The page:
The Electoral Register

The Council is responsible for preparing the Register of Electors for West Lancashire.  

The Annual Canvass


What is the annual canvass?


The purpose of the canvass is to identify everyone who should be on the electoral register. This means identifying citizens and inviting those who should be registered but are currently not to join the register, as well as identifying electors who are no longer at a property and should therefore be removed from the register. A revised version of the electoral register must be published by 1 December each year, following the conclusion of the annual canvass.


Previously, Electoral Registration Offices (EROs) in Great Britain were required to send every household an annual canvass form, which required a response regardless of whether there have been any changes in the household. EROs were also required to follow up any non-responses with a further two reminder forms and carry out a household visit, if required.


Why did the canvass need to change?


This previous canvass process was widely recognised to be outdated and cumbersome. The one-size-fits-all approach, incorporating numerous prescribed steps, took little account of differences within and between registration areas. It was heavily paper-based, expensive, complex to administer and it stifled innovation. It was also clear that the process led to confusion for citizens. As a result, the UK, Scottish and Welsh governments passed legislation to update the canvass process. This project is known as ‘canvass reform’.


What is the purpose of canvass reform?


Given the previous limitations of the canvass process, the purpose of canvass reform is:

  • to make the process simpler and clearer for citizens;
  • for EROs to have greater discretion to run a tailored canvass which better suits their local area;
  • to reduce the administrative burden on EROs and the financial burden on taxpayers;
  • to safeguard the completeness and accuracy of the registers;
  • to maintain the security and integrity of the registers; and
  • to include the capacity for innovation and improvement, with a model that is adaptable to future change.


What does this mean for electors?


Canvass reform has made the process simpler and clearer for citizens as electors in properties where a change is unlikely - based on data matching results - now only have to respond to canvass communications if they have a change to report. In addition, through the introduction of e-communications and updated messaging on paper forms, electors who do need to report a change are encouraged to provide their response online, rather than having to fill out and post back a paper form.


The reform also continues to ensure that everyone entitled to register to vote has the right to participate in the democratic process by requiring EROs to contact every household in Great Britain at least once within the canvass process.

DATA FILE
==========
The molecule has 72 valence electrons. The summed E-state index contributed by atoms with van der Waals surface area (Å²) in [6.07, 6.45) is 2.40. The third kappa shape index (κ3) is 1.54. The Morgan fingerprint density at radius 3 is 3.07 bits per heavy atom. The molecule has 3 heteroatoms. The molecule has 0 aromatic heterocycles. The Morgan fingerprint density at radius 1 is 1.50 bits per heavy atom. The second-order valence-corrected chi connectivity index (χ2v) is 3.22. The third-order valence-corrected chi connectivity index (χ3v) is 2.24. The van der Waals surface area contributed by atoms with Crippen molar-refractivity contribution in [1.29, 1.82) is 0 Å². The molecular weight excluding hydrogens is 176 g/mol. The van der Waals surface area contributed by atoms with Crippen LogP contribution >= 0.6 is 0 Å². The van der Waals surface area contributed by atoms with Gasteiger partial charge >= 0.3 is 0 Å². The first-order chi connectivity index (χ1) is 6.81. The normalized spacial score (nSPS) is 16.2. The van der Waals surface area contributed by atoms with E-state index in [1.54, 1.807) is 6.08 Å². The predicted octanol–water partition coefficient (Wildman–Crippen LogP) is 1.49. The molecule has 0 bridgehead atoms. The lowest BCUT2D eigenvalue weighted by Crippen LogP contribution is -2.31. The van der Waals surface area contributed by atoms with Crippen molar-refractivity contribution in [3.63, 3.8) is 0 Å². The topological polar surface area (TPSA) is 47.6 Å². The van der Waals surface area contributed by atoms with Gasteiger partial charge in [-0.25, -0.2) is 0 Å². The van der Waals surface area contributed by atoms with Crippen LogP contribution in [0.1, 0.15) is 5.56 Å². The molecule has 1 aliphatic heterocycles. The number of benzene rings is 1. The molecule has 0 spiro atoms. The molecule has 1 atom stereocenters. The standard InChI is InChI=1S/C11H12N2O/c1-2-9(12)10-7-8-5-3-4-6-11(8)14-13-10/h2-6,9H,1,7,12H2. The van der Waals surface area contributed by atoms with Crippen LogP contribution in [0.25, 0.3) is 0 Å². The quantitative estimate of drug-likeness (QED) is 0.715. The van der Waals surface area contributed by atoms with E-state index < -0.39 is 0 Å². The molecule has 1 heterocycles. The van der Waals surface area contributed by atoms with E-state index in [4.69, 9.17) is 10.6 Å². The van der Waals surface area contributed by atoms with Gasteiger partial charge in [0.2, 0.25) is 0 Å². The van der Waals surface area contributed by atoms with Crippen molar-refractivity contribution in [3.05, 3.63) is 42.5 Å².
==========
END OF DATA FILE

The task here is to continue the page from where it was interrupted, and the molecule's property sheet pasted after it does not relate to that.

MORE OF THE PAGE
Some local authorities and valuation joint boards in Scotland will be running public awareness campaigns to highlight the changes and encourage people to respond to email and telephone canvassing. This is particularly important for the 2020 canvass as it may reduce the need for household visits, which presents challenges due to the coronavirus pandemic and the need for social distancing.


What about forms?


If national and local data suggests no change you will be issued a form saying so and you only need to respond if there is a change to report. We also contact households by email if we have an email address on file.


Properties that can't be matched by national and local data will be issued a form that must be responded to, and non-responding properties will be issued reminders. We may also contact households by telephone if there is a phone number associated with the property.

The full register

The full register lists everyone who is entitled to vote. You can check it by calling at the council offices or at some local libraries.  

Only certain people and organisations can have copies of the full register, and they can only use it for specified purposes such as the prevention and detection of crime, and checking your identity when you have applied for credit, calling people for jury services. The law says who can have a copy of the full register and what they can use it for. The full list of such persons and purposes is given in the Representation of the People (England and Wales) (Amendment) Regulations 2001. It is a criminal offence for them to pass it on to anyone else or to use it for any other purpose.  

The open register

The open register is an extract of the electoral register, but is not used for elections. For example it can be used for marketing purposes. The open register can be bought by anyone who asks for a copy and they may use it for any purpose. Your name and address will be included in the open register unless you ask for them to be removed. Removing your details from the open register does not affect your right to vote. It leaves out the names and addresses of people who have asked for their names to be excluded from that version of the register.

If you want your name and address to be excluded from the open register please put a X in the appropriate box on the registration form.  

Your privacy

We will only use the information you provide for electoral purposes.  We will not give it to anyone else unless we have to by law.  To find out how your personal information is processed (opens a new page)


Visit register online (external link) to apply to register to vote. You only need to register is there is a material change, such as you move house, change your name or nationality.  There is no need to re-register before every election.